Olszewski to Convert Baltimore County Vehicles to Electric

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Baltimore County Executive Johnny Olszewski announced an Executive Order requiring all new and replacement passenger vehicles for the Baltimore County’s fleet to be hybrid or electric vehicles as Baltimore County continues efforts to reduce reliance on fossil fuels and greenhouse gas emissions.

“We recognize our obligation to a cleaner, greener and more sustainable Baltimore County for this and future generations, which is why I’m committed to ensuring Baltimore County remains a statewide sustainability leader,” Olszewski said.

“In setting this new goal, Baltimore County will lead by example and increase the number electric vehicles on our roads and support long-term efforts to reduce our carbon footprint and combat climate change.”

Baltimore County has completed a Greenhouse Gas Inventory and Climate Action Plan to guide the County’s efforts to reduce emissions and fossil fuel consumption across three broad categories of County operations: Buildings and Energy, Transportation, and Waste.

According to these analyses, Baltimore County government’s on-road fleet of vehicles and equipment represent roughly 20 percent of the enterprise-wide greenhouse gas emissions.

Under Olszewski’s Executive Order, Baltimore County will:

· Convert at least 10 percent of the County government’s passenger fleet to electric vehicles by 2030;

· Install the charging infrastructure necessary to support these vehicles; and

· Replace remaining passenger vehicles with fuel-efficient hybrid models.

Since taking office, the Olszewski administration has made sustainability and expanding renewable energy a key priority.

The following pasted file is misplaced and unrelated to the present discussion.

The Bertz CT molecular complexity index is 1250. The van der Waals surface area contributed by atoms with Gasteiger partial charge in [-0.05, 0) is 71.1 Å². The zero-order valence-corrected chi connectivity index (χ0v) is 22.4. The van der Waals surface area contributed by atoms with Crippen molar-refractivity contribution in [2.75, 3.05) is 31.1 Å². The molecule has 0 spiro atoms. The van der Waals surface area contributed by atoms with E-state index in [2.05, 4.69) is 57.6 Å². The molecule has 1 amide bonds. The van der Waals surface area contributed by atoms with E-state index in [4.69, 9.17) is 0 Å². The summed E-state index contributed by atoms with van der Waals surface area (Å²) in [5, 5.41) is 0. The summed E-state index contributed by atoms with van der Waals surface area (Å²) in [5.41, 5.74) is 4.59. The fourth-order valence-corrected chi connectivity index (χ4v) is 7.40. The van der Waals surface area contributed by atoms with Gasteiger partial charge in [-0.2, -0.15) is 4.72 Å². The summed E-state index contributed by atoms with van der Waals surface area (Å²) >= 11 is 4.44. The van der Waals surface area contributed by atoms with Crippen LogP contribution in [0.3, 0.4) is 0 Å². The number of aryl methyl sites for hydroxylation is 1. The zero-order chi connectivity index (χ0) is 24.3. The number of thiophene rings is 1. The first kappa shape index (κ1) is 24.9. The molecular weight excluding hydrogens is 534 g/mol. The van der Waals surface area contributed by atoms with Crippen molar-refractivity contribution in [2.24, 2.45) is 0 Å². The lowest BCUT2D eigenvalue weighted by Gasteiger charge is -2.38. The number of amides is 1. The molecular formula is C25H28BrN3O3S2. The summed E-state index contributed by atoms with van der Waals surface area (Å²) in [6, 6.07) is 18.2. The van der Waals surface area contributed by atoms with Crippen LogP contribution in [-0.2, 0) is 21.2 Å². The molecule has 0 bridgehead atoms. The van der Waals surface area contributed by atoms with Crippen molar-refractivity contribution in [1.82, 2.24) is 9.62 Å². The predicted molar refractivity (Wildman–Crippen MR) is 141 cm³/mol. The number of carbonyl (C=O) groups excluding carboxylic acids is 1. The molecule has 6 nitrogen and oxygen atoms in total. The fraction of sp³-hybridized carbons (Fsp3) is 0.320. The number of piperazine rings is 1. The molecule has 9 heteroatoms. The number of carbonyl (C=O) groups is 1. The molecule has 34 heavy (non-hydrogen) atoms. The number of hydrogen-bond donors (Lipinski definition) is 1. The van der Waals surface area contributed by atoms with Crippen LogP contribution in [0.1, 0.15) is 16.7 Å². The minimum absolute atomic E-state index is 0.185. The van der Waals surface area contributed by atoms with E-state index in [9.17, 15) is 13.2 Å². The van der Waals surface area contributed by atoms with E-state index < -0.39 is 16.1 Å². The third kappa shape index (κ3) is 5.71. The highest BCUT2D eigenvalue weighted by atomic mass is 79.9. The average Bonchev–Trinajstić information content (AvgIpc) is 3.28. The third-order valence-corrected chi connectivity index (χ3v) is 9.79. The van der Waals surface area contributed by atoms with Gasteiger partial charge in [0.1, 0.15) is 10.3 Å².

In 2019, Olszewski appointed Baltimore County's first Chief Sustainability Officer to lead the development of a countywide Climate Action Plan, covering topics such as reduced energy consumption, promotion of green infrastructure and sustainable growth policy. Olszewski also convened a Youth Climate Working Group to ensure youth voices and recommendations are included in the County's Climate Action Plan and other sustainability efforts.

In 2020, the Olszewski administration launched an innovative landfill gas-to-energy system that captures methane gas and converts it to renewable energy, which is expected to offset at least 11 percent of the County's total energy consumption, and is putting the County back on track to meet renewable energy goals.

At Olszewski’s direction, the Department of Public Works re-started Baltimore County’s glass recycling program, which had been sidelined since 2013.

In 2021, the Olszewski administration set an aggressive new goal to generate or displace the equivalent of 100 percent of Baltimore County’s electric demand with renewable energy sources by 2026 after announcing plans to install solar panel arrays at two closed County landfills, which are expected to generate the equivalent of 35 percent of the electricity demand.

Earlier this year, Olszewski also issued an Executive Order requiring all newly constructed County facilities or major renovations to be completed to the U.S. Green Building Council’s energy efficient Leadership in Energy and Environmental Design (LEED) Silver standard or higher.

In March 2021, Olszewski also announced partnered with BGE to install electric vehicle (EV) charging stations on public sites across Baltimore County.

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